In-depth ESX Server service console partitioning and provisioning

Any VMware ESX Server service console partitioning scheme needs to be tailored to organizations' specific needs, but the scheme outlined here's a good starting point.

A short while ago on I posted an article about a recommended partitioning scheme for VMware...

ESX Server 3.x. Note that this information does not pertain to ESX Server 3i, since that version of ESX Server does not have a service console.

The recommended partitioning scheme I described came from some documentation that VMware makes available to their VMware Authorized Consulting (VAC) partners. Before reviewing that documentation, I had developed my own service console partitioning scheme based on my knowledge of ESX Server and experience in the field installing the product. The partitioning scheme that I had developed looked something like this:

Mount Point Primary? Size
=========== ======== ====
/ (root) Yes 5120MB
/boot Yes 100MB
swap Yes 544MB
/var No 4096MB
/tmp No 2048MB
/home No 4096MB
/vmimages No 10240MB
vmkcore No 100MB
VMFS No (Any remaining space)

The basic rationale behind this scheme, which I would imagine is very similar to schemes developed by fellow engineers who install ESX Server on a regular basis, boils down to protecting the root partition from filling up:

  • Because ESX Server's Service Console is based on Red Hat Enterprise Linux, it places its log files in /var/log. Lots of other files are created and deleted on a regular basis in other directories underneath /var, so we place /var on a dedicated partition.

  • Likewise, /tmp holds temporary files, so we place /tmp on a separate partition.

  • Some agents install themselves in /home, and users' home directories are placed there by default as well. Again, to protect the root partition, we place that in a separate partition.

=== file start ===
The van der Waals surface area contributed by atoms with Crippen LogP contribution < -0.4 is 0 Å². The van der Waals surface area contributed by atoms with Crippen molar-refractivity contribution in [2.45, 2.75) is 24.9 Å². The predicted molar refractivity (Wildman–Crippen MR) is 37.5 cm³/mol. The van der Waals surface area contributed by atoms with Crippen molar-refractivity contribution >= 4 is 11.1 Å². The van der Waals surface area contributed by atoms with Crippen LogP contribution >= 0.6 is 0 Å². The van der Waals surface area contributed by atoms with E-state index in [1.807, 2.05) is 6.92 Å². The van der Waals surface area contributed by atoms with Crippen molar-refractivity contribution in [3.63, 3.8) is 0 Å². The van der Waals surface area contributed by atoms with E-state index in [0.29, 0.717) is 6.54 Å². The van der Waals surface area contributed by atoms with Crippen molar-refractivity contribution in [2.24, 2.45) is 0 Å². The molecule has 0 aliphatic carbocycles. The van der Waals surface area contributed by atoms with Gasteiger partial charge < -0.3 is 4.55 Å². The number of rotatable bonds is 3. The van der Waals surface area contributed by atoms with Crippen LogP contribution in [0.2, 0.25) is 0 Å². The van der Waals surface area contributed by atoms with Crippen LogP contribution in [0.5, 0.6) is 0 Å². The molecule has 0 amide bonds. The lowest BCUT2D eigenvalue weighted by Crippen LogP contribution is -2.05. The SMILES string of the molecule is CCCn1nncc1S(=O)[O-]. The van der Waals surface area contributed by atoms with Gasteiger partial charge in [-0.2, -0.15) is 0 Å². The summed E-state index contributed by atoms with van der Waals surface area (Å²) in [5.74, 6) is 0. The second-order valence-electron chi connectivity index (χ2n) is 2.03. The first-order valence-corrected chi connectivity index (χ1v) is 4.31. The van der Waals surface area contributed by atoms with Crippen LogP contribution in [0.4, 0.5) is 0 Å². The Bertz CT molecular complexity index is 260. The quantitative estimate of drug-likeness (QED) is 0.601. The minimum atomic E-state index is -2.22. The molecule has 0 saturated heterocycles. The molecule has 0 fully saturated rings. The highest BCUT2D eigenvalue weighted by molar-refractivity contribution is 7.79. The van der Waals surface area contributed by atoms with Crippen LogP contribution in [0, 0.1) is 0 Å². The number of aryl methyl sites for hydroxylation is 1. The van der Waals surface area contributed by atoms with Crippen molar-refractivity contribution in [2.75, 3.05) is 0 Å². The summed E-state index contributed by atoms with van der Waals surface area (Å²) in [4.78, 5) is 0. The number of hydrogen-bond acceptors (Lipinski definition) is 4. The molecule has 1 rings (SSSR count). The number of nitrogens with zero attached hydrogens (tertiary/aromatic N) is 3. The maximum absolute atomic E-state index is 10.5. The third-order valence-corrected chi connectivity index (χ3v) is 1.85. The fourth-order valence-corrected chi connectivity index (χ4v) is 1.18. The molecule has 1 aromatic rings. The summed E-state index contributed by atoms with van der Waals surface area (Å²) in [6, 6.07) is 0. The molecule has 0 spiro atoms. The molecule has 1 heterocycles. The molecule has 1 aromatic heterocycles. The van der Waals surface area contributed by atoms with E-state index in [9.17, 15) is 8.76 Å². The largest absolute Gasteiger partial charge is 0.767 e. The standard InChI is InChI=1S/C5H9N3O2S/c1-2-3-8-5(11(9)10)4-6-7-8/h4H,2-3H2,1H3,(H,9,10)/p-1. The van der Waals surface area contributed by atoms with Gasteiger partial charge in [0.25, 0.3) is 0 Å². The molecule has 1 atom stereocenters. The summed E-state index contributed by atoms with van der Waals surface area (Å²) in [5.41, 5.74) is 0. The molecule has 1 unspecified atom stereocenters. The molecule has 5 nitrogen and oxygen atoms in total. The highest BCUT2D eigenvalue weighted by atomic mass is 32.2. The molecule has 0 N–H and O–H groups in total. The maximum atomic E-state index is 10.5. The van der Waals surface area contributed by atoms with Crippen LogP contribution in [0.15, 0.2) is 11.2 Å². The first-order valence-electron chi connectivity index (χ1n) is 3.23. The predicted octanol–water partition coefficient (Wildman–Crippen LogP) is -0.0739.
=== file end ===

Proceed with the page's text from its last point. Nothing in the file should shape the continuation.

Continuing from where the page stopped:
• The /vmimages directory used to be one of the only places within the Service Console that you could place ISO files and have them visible within VirtualCenter. Again, to keep users from inadvertently filling the root partition, we separated this onto its own partition.

After reviewing the VAC Partner documentation and looking at the recommendations, and reviewing the space utilization on some of our previous installations, I developed this new partitioning scheme:

Mount Point Primary? Size
=========== ======== ====
/ (root) Yes 5120MB
/boot Yes 250MB
swap Yes 1600MB
/var No 4096MB
/tmp No 1024MB
/opt No 2048MB
/home No 1024MB
vmkcore No 100MB
VMFS No (Any remaining space)

The changes from the original scheme are based on the size of the swap partition and some of the extended partitions. The reasoning behind the swap partition's change in size has to do with the amount of memory given to the service console. The recommended swap space for the service console is equal to twice the amount of RAM allocated to the service console. By default, ESX Server allocates 272MB of RAM to the service console; meaning a default swap size of 544MB.

More memory may need to be allocated to the service console if additional software packages—such as a hardware management agent or a backup agent--and ESX Server can allocate up to 800MB of RAM. By setting the swap size to 1600MB we guarantee that enough swap size has been set, regardless of the amount of RAM allocated to the service console.

Similarly, the recommended sizes for /tmp and /home ends up being smaller as fewer and fewer software packages install themselves into /home. Instead, they install themselves into /opt, warranting its own partition. The VMware HA agent is one example of software that installs itself into /opt.

Of course, any partitioning scheme for ESX Server's Service Console needs to be tailored to that organization's specific needs, but this scheme provides a good starting point for designs and for discussions with the customers about their needs.

ABOUT THE AUTHOR: Scott Lowe is a senior engineer for ePlus Technology, Inc. He has a broad range of experience, specializing in enterprise technologies such as storage area networks, server virtualization, directory services, and interoperability. Previously he was President and CTO of Mercurion Systems, an IT consulting firm, and CTO of iO Systems.

This was last published in March 2008

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